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Nine Years Later: The Oslo Accords – A Jordanian Perspective

13 September 2002

By Yisrael Ne’eman

Nine years ago today Yitzhak Rabin signed the Oslo Accords with the PLO leader Yasir Arafat on the White House lawn with President Clinton looking on.  Several academics worked on the Accords along with Yossi Beilin and Foreign Minister (then and now) Shimon Peres.  According to the time table established then the Palestinian – Israeli conflict was to be terminated five years after the implementation of the ‘interim accords’ built into the peace process.  As it turned out that was to be in May 1999 since the ‘Gaza-Jericho First’ agreement was only signed in Cairo in May 1994.

On balance the Accords were a failure, but few could have known so then.  Many have a tendency to see the entire operation as a failure, especially those to the far right you glorify themselves with “I told you so” and a good portion of those who placed great stock in the Accords.  The Jordanian – Israeli peace agreement of October 1994 was a direct result of Oslo as King Hussein was able to end his conflict with Israel without being accused of betraying the Palestinians.  If Arafat could ‘make peace’, so could he.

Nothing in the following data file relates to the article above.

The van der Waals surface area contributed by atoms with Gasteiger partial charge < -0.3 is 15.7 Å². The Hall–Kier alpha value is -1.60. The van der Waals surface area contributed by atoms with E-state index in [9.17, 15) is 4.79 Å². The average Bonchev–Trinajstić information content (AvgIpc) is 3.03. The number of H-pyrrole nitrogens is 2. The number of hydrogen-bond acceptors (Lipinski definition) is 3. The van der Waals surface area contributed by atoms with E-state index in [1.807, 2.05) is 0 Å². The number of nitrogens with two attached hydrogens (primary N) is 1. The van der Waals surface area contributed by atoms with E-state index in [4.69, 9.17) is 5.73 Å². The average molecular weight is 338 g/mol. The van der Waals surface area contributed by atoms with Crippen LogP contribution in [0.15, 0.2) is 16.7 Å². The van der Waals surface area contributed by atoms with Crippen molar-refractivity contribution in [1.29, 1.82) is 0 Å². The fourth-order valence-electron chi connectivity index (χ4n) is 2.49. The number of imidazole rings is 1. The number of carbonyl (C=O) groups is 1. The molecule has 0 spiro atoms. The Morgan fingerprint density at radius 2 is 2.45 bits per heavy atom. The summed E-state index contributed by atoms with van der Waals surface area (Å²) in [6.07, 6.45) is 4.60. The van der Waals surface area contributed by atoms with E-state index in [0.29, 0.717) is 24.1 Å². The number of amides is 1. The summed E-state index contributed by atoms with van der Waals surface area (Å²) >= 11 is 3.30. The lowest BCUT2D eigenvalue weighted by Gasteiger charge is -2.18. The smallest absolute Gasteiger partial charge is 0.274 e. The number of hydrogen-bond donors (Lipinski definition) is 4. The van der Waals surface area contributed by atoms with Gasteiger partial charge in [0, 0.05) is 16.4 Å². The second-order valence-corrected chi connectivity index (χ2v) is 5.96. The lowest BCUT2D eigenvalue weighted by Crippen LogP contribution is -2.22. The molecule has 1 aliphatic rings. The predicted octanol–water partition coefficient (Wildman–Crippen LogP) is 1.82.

The major outstanding issues between Israel and Jordan were minor:

-  An exact marking of the border and land leasing agreements by Israel for agricultural             
   purposes.

-  A sharing of waters, where Israel generously allocated tens of millions of cubic meters of Sea of 
   Galilee water for usage by the Jordanians.  (Today’s PM Sharon, when foreign minister in Benyamin
   Netanyahu’s government signed the final accords on this subject.

-  Joint development of natural resources around the Dead Sea.)

-  Development of tourism in Jordan, especially in the Petra area not far from Eilat.

Having supported Saddam Hussein in the Gulf War of 1990 – 91, Jordan’s King Hussein found himself in a difficult situation with the Americans.  The peace agreement with Israel led him on the road to Washington.  Although very much tied into the Iraqi economy as his father was, today’s King Abdullah is in the western camp.  Outwardly he does not side with the Americans, but one can be assured he will not side with Iraq.

The first American operation in Iraq, in the overall failed, but King Hussein took note and changed his policies, understanding an alliance with Iraq was to his detriment.  The Palestinians on the other hand continue to be Iraq’s most staunch supporters. 

In the aftermath of what appears to be shaping up as Round Two in the Iraqi – US face off it will be interesting to see if the Palestinians will follow in Jordan’s footsteps.  But this has much more to do with American resolve than any other factor.